If you have poor vision like I do and wear contact lenses, you are probably aware of the phenomenon that contact lenses are only lost or damaged at the most inopportune time possible.
With this in mind, you want to plan ahead for any possible hiccups that may involve your contact lenses or vision in general while traveling.
To help you be prepared for just about anything that could happen with your contacts, I’ve put together these top 10 tips for traveling with contact lenses.
Many of these tips are the result of my own past mistakes. Hopefully, if you follow these tips, you can avoid the worst of them.
My Tips for Traveling with Contact Lenses
1. Pack an extra set of lenses
Whenever possible, always pack a second pair of contact lenses when you are traveling. If you wear daily disposable contact lenses, bring plenty of extras in case you are somehow separated with your luggage. There are so many things that can go wrong with contacts. You do not want to find yourself mid vacation and only able to see out of one eye.
Try to make a habit of ordering extra lenses whenever you place your yearly contact lens order. This way you don’t need to make a special visit and wait for them to come in just days before a big trip.
2. Bring an extra bottle of contact solution
Always pack a second travel size bottle of contact lens solution. First, you don’t want to run out and have to try and track down a bottle of saline, especially if you’re in a remote location. Second, you do not want to experience your only bottle of contact lens solution leak out into your bag during a flight. When this happens, you are likely to arrive at your hotel ready to get some sleep, only to realize you have nowhere to safely store your contacts.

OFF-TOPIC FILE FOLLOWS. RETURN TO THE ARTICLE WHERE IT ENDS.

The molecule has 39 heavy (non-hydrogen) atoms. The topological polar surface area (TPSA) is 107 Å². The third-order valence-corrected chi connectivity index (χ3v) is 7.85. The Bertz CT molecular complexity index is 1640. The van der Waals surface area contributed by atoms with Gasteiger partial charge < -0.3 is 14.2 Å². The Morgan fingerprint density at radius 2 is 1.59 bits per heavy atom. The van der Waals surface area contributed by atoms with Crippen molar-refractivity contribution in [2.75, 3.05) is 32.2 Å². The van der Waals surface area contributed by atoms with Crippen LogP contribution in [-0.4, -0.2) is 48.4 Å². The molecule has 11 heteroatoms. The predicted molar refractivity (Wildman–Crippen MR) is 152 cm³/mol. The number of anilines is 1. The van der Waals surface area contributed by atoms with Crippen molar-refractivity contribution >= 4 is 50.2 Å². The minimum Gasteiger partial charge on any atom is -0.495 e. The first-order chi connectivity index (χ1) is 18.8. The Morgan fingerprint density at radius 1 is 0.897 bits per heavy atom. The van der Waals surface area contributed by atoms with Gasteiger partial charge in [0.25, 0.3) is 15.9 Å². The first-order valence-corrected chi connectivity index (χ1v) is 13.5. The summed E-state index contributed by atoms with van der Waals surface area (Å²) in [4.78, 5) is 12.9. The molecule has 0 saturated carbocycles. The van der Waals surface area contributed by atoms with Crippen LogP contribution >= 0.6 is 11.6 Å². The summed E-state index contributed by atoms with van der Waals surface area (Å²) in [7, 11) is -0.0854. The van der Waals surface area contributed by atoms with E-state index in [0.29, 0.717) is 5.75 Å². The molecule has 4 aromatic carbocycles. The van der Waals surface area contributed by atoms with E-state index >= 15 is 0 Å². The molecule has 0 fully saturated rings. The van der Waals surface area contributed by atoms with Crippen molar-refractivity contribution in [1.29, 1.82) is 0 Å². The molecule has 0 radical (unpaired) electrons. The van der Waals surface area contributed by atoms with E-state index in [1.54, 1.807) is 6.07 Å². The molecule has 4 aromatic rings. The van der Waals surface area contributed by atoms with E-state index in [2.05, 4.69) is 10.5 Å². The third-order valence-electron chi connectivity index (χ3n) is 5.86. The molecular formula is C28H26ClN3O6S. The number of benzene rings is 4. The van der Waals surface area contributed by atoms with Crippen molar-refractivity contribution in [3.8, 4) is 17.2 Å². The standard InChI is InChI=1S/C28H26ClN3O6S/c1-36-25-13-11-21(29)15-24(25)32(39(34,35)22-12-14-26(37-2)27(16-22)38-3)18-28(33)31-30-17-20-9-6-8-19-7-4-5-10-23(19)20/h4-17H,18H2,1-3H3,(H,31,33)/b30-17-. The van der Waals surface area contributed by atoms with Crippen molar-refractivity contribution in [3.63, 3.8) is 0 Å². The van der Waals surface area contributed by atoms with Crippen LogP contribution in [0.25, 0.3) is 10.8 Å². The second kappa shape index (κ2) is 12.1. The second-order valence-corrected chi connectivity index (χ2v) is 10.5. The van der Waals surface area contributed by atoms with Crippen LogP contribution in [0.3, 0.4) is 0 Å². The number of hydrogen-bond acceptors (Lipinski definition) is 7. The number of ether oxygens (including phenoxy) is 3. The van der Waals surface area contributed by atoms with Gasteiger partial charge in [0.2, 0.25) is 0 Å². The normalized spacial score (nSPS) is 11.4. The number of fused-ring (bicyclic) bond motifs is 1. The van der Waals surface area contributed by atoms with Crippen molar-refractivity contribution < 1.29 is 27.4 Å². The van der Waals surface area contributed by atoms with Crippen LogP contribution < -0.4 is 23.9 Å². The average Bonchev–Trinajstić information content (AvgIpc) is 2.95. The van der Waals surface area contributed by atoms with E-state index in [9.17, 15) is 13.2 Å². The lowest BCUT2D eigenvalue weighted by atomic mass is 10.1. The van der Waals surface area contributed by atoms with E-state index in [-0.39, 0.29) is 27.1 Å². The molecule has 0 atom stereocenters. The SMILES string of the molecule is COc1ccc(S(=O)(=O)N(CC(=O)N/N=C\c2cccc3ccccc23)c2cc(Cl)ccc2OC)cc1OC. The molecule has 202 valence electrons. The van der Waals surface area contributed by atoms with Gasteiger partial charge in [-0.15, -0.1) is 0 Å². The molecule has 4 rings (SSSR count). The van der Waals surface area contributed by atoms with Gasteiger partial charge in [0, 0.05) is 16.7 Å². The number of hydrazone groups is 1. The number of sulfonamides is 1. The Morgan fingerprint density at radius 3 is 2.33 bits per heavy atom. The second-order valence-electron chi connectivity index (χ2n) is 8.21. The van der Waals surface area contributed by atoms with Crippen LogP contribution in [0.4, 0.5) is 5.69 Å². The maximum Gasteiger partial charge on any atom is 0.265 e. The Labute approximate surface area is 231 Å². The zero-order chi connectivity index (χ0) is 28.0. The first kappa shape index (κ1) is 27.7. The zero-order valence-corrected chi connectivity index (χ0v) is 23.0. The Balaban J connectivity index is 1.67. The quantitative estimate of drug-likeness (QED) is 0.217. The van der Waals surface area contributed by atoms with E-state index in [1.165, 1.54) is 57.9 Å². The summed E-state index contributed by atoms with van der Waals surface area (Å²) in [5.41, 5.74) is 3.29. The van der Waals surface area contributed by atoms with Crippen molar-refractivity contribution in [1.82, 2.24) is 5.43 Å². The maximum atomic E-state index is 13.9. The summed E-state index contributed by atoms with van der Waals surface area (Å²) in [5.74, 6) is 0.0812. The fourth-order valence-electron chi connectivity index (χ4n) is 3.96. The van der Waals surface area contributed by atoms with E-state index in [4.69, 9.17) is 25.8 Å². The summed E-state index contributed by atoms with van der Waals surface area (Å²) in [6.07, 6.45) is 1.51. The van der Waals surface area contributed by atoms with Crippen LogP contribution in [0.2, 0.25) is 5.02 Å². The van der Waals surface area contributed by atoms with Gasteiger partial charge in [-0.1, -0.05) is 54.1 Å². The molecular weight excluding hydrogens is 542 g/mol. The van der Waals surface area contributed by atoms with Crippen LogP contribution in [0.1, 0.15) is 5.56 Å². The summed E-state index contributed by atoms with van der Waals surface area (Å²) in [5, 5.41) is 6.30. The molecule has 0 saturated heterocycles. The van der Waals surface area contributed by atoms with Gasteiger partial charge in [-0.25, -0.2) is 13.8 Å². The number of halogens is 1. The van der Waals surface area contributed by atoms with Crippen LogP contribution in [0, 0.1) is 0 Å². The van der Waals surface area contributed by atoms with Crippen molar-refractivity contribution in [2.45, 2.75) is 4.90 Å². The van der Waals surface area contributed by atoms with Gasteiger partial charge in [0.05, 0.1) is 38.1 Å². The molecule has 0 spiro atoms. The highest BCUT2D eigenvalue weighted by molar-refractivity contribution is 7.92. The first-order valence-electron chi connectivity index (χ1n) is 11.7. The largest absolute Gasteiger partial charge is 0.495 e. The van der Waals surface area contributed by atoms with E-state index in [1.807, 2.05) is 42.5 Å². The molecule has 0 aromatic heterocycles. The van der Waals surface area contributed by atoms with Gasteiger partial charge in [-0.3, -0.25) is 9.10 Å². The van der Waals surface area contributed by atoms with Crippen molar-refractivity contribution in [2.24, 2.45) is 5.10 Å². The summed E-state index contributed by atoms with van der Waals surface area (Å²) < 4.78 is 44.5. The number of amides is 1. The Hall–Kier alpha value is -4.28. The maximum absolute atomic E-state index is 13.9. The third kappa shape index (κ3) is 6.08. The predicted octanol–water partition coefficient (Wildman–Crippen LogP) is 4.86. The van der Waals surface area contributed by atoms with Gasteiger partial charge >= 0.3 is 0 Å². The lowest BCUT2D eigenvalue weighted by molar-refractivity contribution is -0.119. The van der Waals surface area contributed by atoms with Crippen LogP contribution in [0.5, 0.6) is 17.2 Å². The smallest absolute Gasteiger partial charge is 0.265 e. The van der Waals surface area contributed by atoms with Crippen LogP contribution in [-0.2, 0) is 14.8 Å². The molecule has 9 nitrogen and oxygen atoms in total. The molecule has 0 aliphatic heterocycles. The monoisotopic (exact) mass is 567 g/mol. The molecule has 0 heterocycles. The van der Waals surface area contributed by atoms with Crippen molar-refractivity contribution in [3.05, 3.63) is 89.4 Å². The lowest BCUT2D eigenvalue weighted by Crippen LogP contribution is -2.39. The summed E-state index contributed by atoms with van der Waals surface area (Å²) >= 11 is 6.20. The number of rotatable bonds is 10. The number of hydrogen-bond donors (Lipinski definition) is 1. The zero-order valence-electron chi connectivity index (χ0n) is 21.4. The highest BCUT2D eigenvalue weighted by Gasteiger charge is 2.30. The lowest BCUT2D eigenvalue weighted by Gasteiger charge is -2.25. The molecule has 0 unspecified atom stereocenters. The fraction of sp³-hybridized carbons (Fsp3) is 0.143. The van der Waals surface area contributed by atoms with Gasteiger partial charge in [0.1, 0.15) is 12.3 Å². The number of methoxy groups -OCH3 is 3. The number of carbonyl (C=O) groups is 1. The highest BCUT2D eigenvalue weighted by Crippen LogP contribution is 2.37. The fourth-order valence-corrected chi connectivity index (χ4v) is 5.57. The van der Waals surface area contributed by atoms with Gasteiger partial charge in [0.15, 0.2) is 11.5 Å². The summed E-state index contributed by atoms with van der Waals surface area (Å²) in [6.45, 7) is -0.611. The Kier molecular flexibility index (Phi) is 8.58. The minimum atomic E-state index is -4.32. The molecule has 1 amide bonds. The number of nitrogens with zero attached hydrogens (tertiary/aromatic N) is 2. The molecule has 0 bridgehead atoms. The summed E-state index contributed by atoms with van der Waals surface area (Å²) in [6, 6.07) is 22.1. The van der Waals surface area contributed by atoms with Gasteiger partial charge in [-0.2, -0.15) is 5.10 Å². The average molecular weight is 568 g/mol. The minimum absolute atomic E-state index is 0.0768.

3. Pack an extra pair of sunglasses
If you are a contact lens wearer and also are extremely sensitive to sunlight like I am, make sure to bring a backup pair of sunglasses whenever you plan to be far from home.
I cannot tell you how much it sucks to be on a boat in the middle of the ocean with broken sunglasses for an entire day. Even if you lug around those cheap plastic ones you find at the gas station, just bring something. You don’t want your eyes burning in the sun when you’re supposed to be enjoying your trip.
4. Bring your supplies with you in your carry on
Be sure to bring along a small travel pack containing the travel-size solution, a lens case, rewetting drops, and your eyeglasses onto the plane with you in your carry on bag. You do not want to be stuck on a long haul flight without the ability to remove your lenses if they become uncomfortable or if you need to get some sleep.
Do yourself another favor and bring a small bottle of hand sanitizer as well.
5. Be ready to roll before the plane lands
On a recent trip to Rome, I made the mistake of waiting to put my contacts in until I could use the restroom at the airport when the plane landed. What I did not consider, was the incredibly long line for the women’s restroom, but also the fact that the rest of the plan was now ahead of me in an even longer line to get through customs.
As a result of this significant lack of foresight on my part, I was stuck waiting in the customs line for well over 2 hours.
The moral of the story here is to take advantage of the time that you are just sitting there stuck in your seat on the plane.
6. Have a copy of your prescription